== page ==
Common Land

The Heath, historically, has always been a piece of open land known as a common. Since medieval times rights of common[1] have been recognised and The Heath used to be managed jointly by the local freeholders and the lord of the manor. Under The Commons Registration Act 1965 The Heath was identified as Common Land Number CL39.

Commons are special. They are older than Domesday[2] and once covered half of England. But the majority were inclosed in the 17th and 18th centuries so now only a small residue survives.

Commons provide a pleasant space for local communities, a place to exercise and experience nature, and to allow children to play. They also enhance a locality’s sense of identity. It is crucial, therefore, that the views of the local community are considered in any decision on the use and management of commons.

All commons have an owner[3], just like any other land. However, other people – the commoners – have particular rights on them and, in addition, all people have the right to walk on them[4].

Society places such a high value on commons that they are given the highest level of protection. Certain changes, known as restricted works, even if temporary, can be made only with the consent of the Secretary of State for Environment, Food and Rural Affairs[5]. Matters that would be weighed for such consent would include:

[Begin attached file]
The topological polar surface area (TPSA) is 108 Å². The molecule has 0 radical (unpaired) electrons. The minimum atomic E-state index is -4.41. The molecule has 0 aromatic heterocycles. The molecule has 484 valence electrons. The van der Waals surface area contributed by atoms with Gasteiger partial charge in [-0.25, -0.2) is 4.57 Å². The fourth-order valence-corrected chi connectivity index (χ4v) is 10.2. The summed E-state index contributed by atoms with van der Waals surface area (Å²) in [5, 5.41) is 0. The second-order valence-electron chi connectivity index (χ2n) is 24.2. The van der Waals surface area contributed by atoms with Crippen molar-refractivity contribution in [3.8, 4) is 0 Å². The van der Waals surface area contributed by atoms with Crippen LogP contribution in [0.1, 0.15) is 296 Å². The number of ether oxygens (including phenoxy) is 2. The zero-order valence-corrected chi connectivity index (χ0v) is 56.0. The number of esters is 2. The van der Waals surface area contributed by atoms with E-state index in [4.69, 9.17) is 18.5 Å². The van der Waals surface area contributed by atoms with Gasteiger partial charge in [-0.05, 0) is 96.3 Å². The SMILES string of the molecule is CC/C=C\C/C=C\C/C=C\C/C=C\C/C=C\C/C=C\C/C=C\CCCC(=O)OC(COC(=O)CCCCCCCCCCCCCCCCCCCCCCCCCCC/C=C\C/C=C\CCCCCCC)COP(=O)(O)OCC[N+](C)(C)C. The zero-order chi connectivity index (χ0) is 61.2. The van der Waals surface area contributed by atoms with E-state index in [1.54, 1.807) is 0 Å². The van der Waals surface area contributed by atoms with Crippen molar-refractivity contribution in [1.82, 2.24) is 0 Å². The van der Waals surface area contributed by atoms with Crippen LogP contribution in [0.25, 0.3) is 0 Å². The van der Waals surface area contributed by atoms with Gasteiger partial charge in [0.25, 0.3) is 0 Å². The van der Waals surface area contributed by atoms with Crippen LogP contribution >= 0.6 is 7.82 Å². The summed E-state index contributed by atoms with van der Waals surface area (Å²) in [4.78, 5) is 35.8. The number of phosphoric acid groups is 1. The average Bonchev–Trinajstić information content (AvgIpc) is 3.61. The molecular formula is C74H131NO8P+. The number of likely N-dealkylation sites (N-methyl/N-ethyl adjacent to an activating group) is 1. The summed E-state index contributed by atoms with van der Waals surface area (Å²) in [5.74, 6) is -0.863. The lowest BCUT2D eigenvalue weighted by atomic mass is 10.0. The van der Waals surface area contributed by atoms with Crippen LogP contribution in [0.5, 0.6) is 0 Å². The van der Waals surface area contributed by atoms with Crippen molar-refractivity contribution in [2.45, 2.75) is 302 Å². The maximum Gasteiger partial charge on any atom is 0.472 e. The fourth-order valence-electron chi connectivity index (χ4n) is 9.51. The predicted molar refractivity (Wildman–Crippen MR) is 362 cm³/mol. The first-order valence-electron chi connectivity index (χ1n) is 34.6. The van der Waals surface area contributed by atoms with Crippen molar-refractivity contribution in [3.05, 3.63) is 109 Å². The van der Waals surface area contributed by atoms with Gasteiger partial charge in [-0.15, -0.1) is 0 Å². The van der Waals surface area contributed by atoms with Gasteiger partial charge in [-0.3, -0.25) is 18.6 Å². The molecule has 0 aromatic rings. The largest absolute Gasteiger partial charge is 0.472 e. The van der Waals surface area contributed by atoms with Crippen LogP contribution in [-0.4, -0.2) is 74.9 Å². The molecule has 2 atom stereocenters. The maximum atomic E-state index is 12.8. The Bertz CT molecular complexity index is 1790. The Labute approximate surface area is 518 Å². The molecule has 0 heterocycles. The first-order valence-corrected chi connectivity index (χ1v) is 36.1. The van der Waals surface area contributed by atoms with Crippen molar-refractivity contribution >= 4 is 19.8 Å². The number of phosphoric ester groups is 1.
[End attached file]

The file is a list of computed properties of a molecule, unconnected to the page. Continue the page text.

• interests of owners, occupiers and right holders;
  • interests of the neighbourhood;
  • public interests, including:
    • nature conservation;
    • conservation of the landscape;
    • protection of historic features;
    • protection of public rights of access.

The legal framework around common land is complex. Only the essence can be explained here but more detailed information is readily available elsewhere[6].

We celebrate the special status of The Heath as common land and are reassured by the special protection it is afforded. It should ensure that The Heath remains a space the local community can continue to enjoy into the future.


[1] For example, rights of estover (timber), turbage (turf), herbage (grazing) and the right to dig sand and clay, documented in 1734.
[2] The Domesday Book, completed in 1068.
[3] The Heath is owned by Tatton Estate
[4] The Countryside and Rights of Way Act 2000.
[5] Law of Property Act 1925 and Commons Act 2006, Section 38.
[6] Some reference sources:

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